UPDATED 7:37 PM PT – Saturday, September 11, 2021
Nearly 20 years later, relatives of the victims from Flight 93 gathered at the Flight 93 National Memorial to remember those they had lost on Sept. 11, 2001. During the private ceremony on Saturday, the names of the 40 passengers and crew members were read aloud. After each name was read, a bell was rung in their memory.
Four commercial airplanes were meant to hit the hijacker’s intended targets on Sept. 11, 2001., however one plane, Flight 93, was diverted. The plane’s passengers and crew reportedly tried to regain control of the plane from the hijackers, where it crashed outside of Shanksville, Pennsylvania missing what has been presumed to be its intended target, the U.S. Capitol.
The Families of Flight 93 organization President Gordon Felt lost his brother on the flight.
“For those that lost loved ones in the terrorist attacks in our country 20 years ago today, you know that we can never move on, but that we must continue to move forward,” said Felt to the crowd.
The park opened in the early afternoon to the public where reports said thousands came to the site. Calvin Wilson, who lost his brother-in-law Leroy Homer, a co-pilot on Flight 93, said both the ceremony and the memorial gives him the “opportunity to reflect.”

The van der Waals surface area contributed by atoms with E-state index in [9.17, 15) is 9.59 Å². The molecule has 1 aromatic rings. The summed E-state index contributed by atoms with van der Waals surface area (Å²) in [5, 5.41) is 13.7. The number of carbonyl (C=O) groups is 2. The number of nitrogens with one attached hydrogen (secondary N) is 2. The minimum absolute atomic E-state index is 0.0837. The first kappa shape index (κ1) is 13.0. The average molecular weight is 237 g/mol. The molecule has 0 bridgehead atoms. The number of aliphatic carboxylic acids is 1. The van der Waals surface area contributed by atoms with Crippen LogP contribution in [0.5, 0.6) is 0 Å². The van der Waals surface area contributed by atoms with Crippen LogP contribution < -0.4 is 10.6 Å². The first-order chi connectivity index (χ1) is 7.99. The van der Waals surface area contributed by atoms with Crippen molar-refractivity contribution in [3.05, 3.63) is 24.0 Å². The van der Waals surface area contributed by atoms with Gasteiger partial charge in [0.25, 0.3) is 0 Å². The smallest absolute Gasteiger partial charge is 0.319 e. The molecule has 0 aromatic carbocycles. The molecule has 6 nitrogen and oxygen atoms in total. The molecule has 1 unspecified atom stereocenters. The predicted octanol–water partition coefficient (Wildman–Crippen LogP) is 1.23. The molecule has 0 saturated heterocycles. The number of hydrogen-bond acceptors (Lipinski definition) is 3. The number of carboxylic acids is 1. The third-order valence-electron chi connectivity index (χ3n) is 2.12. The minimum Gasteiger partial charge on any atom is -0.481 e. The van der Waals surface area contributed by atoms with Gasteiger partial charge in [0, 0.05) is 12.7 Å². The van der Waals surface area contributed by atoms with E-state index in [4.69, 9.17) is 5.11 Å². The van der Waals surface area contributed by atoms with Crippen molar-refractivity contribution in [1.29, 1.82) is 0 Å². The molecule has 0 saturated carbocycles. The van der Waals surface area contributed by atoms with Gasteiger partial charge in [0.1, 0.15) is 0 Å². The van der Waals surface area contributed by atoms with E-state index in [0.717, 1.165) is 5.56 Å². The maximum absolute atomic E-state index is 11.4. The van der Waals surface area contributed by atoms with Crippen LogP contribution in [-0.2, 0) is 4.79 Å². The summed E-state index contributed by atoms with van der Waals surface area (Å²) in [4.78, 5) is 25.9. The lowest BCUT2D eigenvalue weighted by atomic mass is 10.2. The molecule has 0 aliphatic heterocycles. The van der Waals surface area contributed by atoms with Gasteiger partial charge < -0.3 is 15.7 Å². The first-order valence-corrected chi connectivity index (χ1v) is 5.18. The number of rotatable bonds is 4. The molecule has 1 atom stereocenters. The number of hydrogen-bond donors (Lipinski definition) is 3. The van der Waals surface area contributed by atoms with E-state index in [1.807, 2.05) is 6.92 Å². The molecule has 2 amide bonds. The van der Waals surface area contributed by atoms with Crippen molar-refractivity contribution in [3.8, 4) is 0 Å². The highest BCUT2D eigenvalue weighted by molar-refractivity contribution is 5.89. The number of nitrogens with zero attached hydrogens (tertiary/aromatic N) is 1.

“We don’t focus on the damage. We don’t focus on hate, you know, we don’t focus on retaliation. We don’t focus on revenge,” said Wilson. “We focus on the good that was that he did the good that all of our loved ones have done and we come here and this is definitely a physical manifestation of them.”
At the memorial, Joe Biden placed a wreath at the Wall of Names where all the names of those who died from the flight are written in marble.
Stephen Clark, superintendent of the National Parks of Western Pennsylvania, addressed the crowd stating, “when the events of September 11 have passed from living memory, this memorial, created through tireless sacrifice of so many, will allow future generations to remember the inspiring story of Flight 93.”